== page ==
Raycast suspension chassis behaving inconsistently on different frame rates


my chassis utilizes raycast suspension, and everything works fine however it behaves differently and inconsistently on different frame rates; below 30 is practically unusable and upwards of 60 it drives too fast.

here is an example:

ive checked out other forum posts that face the same issue, however they were of little help

here is my code

-- in a while true loop, 
-- delta = game["Run Service"].Heartbeat:Wait()

for wheel_name, original_position in pairs(chassis_configurations.wheel_positions) do
	local chassis_cframe = chassis_primary.CFrame
	local ray_origin = chassis_cframe:ToWorldSpace(CFrame.new(original_position))
	local ray_direction = -chassis_cframe.UpVector * (chassis_configurations.suspension_max_length + chassis_configurations.wheel_radius)
	local ray_params = RaycastParams.new()
	ray_params.FilterDescendantsInstances = {chassis}
	local raycast = workspace:Raycast(ray_origin.Position, ray_direction, ray_params)

	if raycast then
		local raycast_distance = (ray_origin.Position - raycast.Position).Magnitude
		local spring_length = math.clamp(raycast_distance - chassis_configurations.wheel_radius, 0, chassis_configurations.suspension_max_length)
		local stiffness_force = chassis_configurations.stiffness * (chassis_configurations.suspension_max_length - spring_length)
		local damper_force = chassis_configurations.damper * ((spring_length_memory[wheel_name] - spring_length) / delta)
		local suspension_force_vector3 = chassis_cframe.UpVector * (stiffness_force + damper_force)
		local rotations_only_wheel_direction_cframe = CFrame.lookAt(Vector3.zero, chassis_cframe.LookVector, chassis_cframe.UpVector)
		if string.sub(wheel_name, 1, 1) == 'f' then
			rotations_only_wheel_direction_cframe = rotations_only_wheel_direction_cframe * CFrame.Angles(
				-math.rad(chassis_smooth_steer * chassis_configurations.steer_angle), 
		local local_velocity = rotations_only_wheel_direction_cframe:ToObjectSpace(CFrame.new(chassis_primary:GetVelocityAtPosition(raycast.Position)))

		local x_force = rotations_only_wheel_direction_cframe.RightVector * -local_velocity.X * chassis_configurations.wheel_friction
		local z_force = rotations_only_wheel_direction_cframe.LookVector * seat.ThrottleFloat * chassis_configurations.torque * (
			math.sign(-local_velocity.Z) == seat.Throttle and (
			1 - math.min(1, math.abs(local_velocity.z)/chassis_configurations.max_speed - chassis_module.chassis_cons)
			) or 1
		spring_length_memory[wheel_name] = spring_length
		chassis_primary:ApplyImpulseAtPosition(suspension_force_vector3 + x_force + z_force, ray_origin.Position)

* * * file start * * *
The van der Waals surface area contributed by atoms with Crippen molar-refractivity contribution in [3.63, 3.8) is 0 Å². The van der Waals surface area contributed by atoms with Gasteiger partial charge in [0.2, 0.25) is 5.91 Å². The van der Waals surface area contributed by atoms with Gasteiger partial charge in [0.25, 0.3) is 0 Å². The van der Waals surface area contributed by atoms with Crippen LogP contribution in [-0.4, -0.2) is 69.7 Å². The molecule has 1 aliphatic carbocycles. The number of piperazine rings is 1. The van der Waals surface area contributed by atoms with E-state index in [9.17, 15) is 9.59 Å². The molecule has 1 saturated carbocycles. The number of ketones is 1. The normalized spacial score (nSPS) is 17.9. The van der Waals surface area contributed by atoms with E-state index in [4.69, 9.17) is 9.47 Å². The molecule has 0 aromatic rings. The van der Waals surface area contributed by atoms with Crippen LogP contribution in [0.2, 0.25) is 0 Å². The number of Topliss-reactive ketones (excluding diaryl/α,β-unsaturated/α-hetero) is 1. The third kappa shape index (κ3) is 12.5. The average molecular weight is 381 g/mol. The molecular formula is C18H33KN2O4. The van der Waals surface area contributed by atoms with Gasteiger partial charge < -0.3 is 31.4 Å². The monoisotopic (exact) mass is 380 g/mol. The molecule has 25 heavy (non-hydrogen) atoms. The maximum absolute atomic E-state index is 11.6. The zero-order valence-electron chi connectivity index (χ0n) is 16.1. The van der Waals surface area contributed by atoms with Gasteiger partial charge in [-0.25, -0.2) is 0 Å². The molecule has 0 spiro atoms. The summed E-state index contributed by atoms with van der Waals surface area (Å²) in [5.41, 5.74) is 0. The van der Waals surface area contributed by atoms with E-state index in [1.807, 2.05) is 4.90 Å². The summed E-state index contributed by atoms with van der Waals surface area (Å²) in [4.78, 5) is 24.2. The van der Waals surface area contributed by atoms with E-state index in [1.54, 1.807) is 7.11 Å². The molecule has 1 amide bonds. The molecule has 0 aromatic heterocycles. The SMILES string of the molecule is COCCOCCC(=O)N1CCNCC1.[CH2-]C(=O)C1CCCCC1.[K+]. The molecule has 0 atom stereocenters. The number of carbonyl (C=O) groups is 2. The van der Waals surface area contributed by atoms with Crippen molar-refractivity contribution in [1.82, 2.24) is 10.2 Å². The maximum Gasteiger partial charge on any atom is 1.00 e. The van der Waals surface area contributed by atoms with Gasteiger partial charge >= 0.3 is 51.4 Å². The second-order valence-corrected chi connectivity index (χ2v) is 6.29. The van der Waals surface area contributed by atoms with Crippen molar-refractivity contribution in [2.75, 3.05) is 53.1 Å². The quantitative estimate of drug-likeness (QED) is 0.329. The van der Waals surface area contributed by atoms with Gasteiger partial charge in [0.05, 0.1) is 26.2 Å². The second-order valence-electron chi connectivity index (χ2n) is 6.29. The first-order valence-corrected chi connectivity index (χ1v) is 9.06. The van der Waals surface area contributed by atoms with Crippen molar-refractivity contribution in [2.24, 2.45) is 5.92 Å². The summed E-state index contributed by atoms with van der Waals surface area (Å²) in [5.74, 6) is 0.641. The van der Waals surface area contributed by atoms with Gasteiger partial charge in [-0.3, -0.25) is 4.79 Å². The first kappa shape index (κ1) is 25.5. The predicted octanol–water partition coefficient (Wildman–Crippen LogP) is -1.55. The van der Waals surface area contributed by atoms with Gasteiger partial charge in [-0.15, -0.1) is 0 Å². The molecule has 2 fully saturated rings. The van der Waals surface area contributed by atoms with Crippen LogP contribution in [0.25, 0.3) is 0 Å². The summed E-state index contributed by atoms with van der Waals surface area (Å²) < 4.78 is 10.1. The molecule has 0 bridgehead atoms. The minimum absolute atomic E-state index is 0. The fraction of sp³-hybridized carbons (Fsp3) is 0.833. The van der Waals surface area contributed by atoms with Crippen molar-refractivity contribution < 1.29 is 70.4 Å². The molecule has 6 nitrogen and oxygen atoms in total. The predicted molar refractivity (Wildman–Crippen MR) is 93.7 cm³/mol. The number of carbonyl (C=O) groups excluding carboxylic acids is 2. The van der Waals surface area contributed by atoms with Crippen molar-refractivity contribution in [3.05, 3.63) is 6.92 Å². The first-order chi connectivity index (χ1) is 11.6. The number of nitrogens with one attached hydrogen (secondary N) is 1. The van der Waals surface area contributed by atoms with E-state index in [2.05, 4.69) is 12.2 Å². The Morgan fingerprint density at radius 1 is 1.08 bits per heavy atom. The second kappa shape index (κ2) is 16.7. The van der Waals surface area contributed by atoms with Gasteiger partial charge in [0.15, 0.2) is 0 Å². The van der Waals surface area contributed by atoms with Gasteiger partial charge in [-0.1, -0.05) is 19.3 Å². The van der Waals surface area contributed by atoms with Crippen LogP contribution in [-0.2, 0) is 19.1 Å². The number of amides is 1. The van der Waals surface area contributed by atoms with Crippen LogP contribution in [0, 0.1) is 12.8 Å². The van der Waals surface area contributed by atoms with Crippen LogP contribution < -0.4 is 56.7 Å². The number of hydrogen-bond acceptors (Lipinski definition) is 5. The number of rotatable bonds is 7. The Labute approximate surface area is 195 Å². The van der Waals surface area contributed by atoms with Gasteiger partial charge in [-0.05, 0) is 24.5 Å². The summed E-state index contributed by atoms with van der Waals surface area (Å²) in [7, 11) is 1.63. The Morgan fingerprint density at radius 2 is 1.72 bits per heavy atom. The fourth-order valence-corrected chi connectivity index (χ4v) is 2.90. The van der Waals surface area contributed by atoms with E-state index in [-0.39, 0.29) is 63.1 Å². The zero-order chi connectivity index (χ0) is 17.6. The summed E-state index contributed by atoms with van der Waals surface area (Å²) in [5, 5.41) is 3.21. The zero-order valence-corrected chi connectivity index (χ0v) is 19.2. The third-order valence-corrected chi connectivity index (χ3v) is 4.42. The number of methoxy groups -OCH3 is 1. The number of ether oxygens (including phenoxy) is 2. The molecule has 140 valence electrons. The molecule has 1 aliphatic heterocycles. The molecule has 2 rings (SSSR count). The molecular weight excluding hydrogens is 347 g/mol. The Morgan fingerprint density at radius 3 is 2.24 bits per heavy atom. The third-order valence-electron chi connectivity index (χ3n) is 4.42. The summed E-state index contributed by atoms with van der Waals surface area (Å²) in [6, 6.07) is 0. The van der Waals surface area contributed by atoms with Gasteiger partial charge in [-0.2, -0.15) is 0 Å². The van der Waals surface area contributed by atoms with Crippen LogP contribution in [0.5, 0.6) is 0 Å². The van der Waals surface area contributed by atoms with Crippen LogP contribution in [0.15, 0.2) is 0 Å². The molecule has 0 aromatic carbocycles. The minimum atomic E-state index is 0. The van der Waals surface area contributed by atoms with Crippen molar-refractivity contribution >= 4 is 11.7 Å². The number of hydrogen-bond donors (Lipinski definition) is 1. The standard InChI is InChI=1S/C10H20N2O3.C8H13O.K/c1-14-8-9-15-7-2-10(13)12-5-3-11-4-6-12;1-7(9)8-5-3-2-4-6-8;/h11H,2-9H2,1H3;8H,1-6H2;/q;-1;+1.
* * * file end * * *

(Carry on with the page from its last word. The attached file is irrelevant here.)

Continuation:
spring_length_memory[wheel_name] = chassis_configurations.suspension_max_length

id have to assume this is an issue associated with how i used delta but i am clueless nonetheless

One possible solution to improve the consistency of your raycast suspension is to use a fixed timestep instead of relying on the frame rate. Instead of using “delta = game[“Run Service”].Heartbeat:Wait()”, you can set a fixed timestep value that is independent of the actual frame rate and use it to calculate the simulation updates.

Here’s an example implementation using a fixed timestep of 1/60 seconds:

local fixed_timestep = 1/60
local accumulator = 0

while true do
    -- Get the elapsed time since last frame
    local delta = game["Run Service"].Heartbeat:Wait()
    -- Add the elapsed time to the accumulator
    accumulator = accumulator + delta
    -- Perform the simulation updates in fixed timestep increments
    while accumulator >= fixed_timestep do
        for wheel_name, original_position in pairs(chassis_configurations.wheel_positions) do
            -- Perform the raycast suspension calculations here
            -- using the fixed_timestep value instead of delta
        -- Subtract the fixed timestep from the accumulator
        accumulator = accumulator - fixed_timestep

By using a fixed timestep, the simulation updates will be consistent regardless of the actual frame rate, and the behavior of your raycast suspension should be more predictable and stable.

it certainly improved it especially around the 20-30 fps range.

a bigger issue however is the car starts to fling around uncontrollably on really high frame rates (e.g 300 courtesy of fps unlocker).

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additionally, 20 is where it really starts to spaz out

Another possible solution or mitigation is to use a Physics sub stepping algorithm and divide the physics calculation for a large time step (or frame) into multiple sub frames which reduces instabilities: